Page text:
Why spoil a good thing? A friend is sometimes best kept a friend, even if one of them wishes it could be something more.
Justin was in his mid-thirties, a big guy, with red hair and pale skin. I met him in the early nineties attending a twelve-step meeting that was held in the back of a funky coffee shop.
“So you’re really a cop? I said, having overheard him talking to someone beforehand.
“Yup, although we’re actually not fond of that term.”
“Oh, right. I mean a Peace Officer,” I said, raising my hands as if to surrender.
Justin spoke that morning and when he started telling us his story, I was filled with contempt. I resented all cops, because as an ex-addict my encounters with them usually ended up with me being tossed in the back seat of their squad car. However, as Justin began to share about his last drunk, my pre-conceived notions shifted just a bit.
He explained how in a blackout he fired his service revolver up in the air while hooping and hollering out the window of his patrol car until he was finally arrested. At this point Justin’s voice began to crack as he explained the humiliation he felt when a colleague woke him up the next morning in the same jail cell where he worked. I was both moved and shocked all at the same time.
Cops actually have feelings? I thought to myself. I always thought they were callous?
Justin’s vulnerability touched me so much that after the meeting I went up to him and thanked him.
“I am such a loser,” He said, lowering his head.
“Hey, I’m a loser too,” I said, smiling. “I just played on a different team.”
After talking for a bit I asked him if he wanted to go roller blading with me, an activity I considered sacred and did solo because I used it to quiet my self-defeating mind.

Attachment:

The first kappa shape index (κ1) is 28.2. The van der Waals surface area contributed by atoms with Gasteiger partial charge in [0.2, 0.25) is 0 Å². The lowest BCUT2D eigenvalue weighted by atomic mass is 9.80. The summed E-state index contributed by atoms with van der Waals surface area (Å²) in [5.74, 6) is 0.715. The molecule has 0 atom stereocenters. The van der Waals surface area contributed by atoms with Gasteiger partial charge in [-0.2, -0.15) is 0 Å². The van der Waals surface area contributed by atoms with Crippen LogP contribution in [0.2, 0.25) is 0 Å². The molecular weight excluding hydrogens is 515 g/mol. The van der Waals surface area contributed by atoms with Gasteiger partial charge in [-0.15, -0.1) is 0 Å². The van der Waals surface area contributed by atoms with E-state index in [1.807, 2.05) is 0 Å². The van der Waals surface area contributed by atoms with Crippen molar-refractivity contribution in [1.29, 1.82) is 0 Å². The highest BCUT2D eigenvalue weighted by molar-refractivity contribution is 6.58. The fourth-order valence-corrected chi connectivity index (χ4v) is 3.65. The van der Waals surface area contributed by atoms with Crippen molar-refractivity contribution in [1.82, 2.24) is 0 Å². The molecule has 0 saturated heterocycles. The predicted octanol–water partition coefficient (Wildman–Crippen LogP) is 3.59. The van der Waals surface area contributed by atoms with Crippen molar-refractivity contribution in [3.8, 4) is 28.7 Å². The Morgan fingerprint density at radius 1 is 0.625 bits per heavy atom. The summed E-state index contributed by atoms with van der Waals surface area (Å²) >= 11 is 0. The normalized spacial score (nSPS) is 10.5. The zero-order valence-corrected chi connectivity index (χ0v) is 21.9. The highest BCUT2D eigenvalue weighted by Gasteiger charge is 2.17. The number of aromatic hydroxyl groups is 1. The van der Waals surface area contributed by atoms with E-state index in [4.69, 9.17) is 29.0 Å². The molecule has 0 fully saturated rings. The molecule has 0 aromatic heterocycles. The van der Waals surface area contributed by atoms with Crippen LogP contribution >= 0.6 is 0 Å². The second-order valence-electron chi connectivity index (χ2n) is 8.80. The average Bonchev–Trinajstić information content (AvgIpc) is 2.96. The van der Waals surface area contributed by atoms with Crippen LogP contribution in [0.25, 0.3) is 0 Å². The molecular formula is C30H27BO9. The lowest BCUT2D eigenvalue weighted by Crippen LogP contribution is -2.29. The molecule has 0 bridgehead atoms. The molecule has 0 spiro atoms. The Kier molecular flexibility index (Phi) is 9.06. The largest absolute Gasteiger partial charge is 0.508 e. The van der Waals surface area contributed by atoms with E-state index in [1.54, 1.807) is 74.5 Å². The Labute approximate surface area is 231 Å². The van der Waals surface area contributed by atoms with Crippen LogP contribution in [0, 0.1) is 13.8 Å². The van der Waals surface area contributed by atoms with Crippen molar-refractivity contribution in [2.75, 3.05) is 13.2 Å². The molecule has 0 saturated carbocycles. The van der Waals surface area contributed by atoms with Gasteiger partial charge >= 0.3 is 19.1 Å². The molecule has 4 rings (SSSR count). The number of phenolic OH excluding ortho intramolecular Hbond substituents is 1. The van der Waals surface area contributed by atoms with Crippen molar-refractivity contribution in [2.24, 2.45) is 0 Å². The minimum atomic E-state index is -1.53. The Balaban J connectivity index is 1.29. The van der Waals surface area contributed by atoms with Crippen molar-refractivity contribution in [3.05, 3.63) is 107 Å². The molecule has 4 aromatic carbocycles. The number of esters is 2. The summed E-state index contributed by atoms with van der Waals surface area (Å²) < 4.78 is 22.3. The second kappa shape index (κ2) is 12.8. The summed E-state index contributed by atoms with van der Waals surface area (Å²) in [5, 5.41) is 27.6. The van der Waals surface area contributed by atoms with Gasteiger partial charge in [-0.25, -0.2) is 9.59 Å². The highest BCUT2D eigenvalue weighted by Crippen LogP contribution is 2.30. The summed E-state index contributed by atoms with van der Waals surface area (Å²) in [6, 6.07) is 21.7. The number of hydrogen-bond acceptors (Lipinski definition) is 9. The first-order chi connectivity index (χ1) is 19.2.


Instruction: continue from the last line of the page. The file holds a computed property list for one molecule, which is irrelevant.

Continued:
“Yeah sure. Why not?” he replied.
A few days later Justin picked me up early in the morning and we headed for the beach. Once parked, he opened the trunk of his car and we started getting ready. As a minimalist I just had wrist guards, but Justin, it seemed, wasn’t taking any chances. Slowly and methodically he shimmied kneepads over his calves and pulled the Velcro strap tight. Then he grabbed two plastic elbow pads, and finally he slipped on his wrist guards that had small black nubs all over both palms like a porcupine. By the time he was finished it looked like he was wearing full body armor and could be a member of the elitist SWAT team.
“Ah, you ready yet?” I asked, getting impatient.
“Just need to put on some sun block,” He said.
Squeezing out gobs of heavy white cream and smearing it all over his face and neck, Justin lathered up a second skin to protect his fair complexion from the hot sun. Finally, he reached deep into the belly of his trunk and grabbed a long sleeve shirt and a wide-brimmed straw hat. By that time he looked like he had just walked off a dairy farm and I was having second thoughts.
“Okay, ready,” he announced.
As he took off, his stride was clunky and it looked like he might fall.
“When did you start skating?” I asked.
“Oh, ever since I was a kid,” He said, puffing out his chest.